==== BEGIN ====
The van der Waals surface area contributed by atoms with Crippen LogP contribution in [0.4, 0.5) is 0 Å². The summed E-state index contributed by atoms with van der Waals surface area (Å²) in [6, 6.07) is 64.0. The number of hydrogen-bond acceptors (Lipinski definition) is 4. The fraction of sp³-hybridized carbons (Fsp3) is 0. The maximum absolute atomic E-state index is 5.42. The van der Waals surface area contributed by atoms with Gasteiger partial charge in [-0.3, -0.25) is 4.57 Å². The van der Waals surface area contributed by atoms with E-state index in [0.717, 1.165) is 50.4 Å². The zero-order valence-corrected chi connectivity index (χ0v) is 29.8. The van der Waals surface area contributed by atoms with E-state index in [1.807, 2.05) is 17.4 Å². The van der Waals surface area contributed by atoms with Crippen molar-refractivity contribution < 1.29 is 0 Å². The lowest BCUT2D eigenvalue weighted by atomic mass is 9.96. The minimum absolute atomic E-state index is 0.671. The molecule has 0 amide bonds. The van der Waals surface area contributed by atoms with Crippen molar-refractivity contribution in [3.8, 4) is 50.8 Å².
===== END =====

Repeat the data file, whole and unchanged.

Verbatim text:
The van der Waals surface area contributed by atoms with Crippen LogP contribution in [0.4, 0.5) is 0 Å². The summed E-state index contributed by atoms with van der Waals surface area (Å²) in [6, 6.07) is 64.0. The number of hydrogen-bond acceptors (Lipinski definition) is 4. The fraction of sp³-hybridized carbons (Fsp3) is 0. The maximum absolute atomic E-state index is 5.42. The van der Waals surface area contributed by atoms with Gasteiger partial charge in [-0.3, -0.25) is 4.57 Å². The van der Waals surface area contributed by atoms with E-state index in [0.717, 1.165) is 50.4 Å². The zero-order valence-corrected chi connectivity index (χ0v) is 29.8. The van der Waals surface area contributed by atoms with E-state index in [1.807, 2.05) is 17.4 Å². The van der Waals surface area contributed by atoms with Crippen molar-refractivity contribution < 1.29 is 0 Å². The lowest BCUT2D eigenvalue weighted by atomic mass is 9.96. The minimum absolute atomic E-state index is 0.671. The molecule has 0 amide bonds. The van der Waals surface area contributed by atoms with Crippen molar-refractivity contribution in [3.8, 4) is 50.8 Å².